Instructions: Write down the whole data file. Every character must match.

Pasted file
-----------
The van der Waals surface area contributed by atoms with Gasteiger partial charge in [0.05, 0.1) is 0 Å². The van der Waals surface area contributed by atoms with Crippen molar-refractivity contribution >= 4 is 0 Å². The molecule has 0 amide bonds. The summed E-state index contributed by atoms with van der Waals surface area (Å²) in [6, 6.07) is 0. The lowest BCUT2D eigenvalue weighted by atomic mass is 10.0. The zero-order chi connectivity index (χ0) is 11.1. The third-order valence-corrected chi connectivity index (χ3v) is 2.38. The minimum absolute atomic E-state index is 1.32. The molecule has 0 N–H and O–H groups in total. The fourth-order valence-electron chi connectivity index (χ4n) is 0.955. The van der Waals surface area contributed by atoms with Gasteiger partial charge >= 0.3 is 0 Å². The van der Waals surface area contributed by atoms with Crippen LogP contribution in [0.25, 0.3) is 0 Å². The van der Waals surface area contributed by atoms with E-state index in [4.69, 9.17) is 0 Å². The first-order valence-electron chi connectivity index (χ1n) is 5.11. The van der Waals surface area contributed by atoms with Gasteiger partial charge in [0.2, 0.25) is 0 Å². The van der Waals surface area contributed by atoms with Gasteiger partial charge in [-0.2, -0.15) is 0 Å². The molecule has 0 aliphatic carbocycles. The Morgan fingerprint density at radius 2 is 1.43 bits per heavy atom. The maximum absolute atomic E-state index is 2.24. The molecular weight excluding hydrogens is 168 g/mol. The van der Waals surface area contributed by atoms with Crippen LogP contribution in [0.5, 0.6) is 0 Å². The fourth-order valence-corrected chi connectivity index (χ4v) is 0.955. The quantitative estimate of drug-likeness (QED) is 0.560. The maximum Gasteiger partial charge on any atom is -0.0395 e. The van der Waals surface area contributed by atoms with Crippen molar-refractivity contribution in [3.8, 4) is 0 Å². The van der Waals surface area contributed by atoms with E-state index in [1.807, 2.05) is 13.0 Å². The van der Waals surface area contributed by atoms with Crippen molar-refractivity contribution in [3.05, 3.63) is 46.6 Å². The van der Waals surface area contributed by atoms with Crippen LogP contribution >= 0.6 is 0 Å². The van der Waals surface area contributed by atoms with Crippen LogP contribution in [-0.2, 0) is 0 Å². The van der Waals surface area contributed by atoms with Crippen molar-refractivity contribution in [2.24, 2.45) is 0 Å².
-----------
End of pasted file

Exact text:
The van der Waals surface area contributed by atoms with Gasteiger partial charge in [0.05, 0.1) is 0 Å². The van der Waals surface area contributed by atoms with Crippen molar-refractivity contribution >= 4 is 0 Å². The molecule has 0 amide bonds. The summed E-state index contributed by atoms with van der Waals surface area (Å²) in [6, 6.07) is 0. The lowest BCUT2D eigenvalue weighted by atomic mass is 10.0. The zero-order chi connectivity index (χ0) is 11.1. The third-order valence-corrected chi connectivity index (χ3v) is 2.38. The minimum absolute atomic E-state index is 1.32. The molecule has 0 N–H and O–H groups in total. The fourth-order valence-electron chi connectivity index (χ4n) is 0.955. The van der Waals surface area contributed by atoms with Gasteiger partial charge >= 0.3 is 0 Å². The van der Waals surface area contributed by atoms with Crippen LogP contribution in [0.25, 0.3) is 0 Å². The van der Waals surface area contributed by atoms with E-state index in [4.69, 9.17) is 0 Å². The first-order valence-electron chi connectivity index (χ1n) is 5.11. The van der Waals surface area contributed by atoms with Gasteiger partial charge in [0.2, 0.25) is 0 Å². The van der Waals surface area contributed by atoms with Gasteiger partial charge in [-0.2, -0.15) is 0 Å². The molecule has 0 aliphatic carbocycles. The Morgan fingerprint density at radius 2 is 1.43 bits per heavy atom. The maximum absolute atomic E-state index is 2.24. The molecular weight excluding hydrogens is 168 g/mol. The van der Waals surface area contributed by atoms with Crippen LogP contribution in [0.5, 0.6) is 0 Å². The fourth-order valence-corrected chi connectivity index (χ4v) is 0.955. The quantitative estimate of drug-likeness (QED) is 0.560. The maximum Gasteiger partial charge on any atom is -0.0395 e. The van der Waals surface area contributed by atoms with Crippen molar-refractivity contribution in [3.8, 4) is 0 Å². The van der Waals surface area contributed by atoms with E-state index in [1.807, 2.05) is 13.0 Å². The van der Waals surface area contributed by atoms with Crippen molar-refractivity contribution in [3.05, 3.63) is 46.6 Å². The van der Waals surface area contributed by atoms with Crippen LogP contribution >= 0.6 is 0 Å². The van der Waals surface area contributed by atoms with Crippen LogP contribution in [-0.2, 0) is 0 Å². The van der Waals surface area contributed by atoms with Crippen molar-refractivity contribution in [2.24, 2.45) is 0 Å².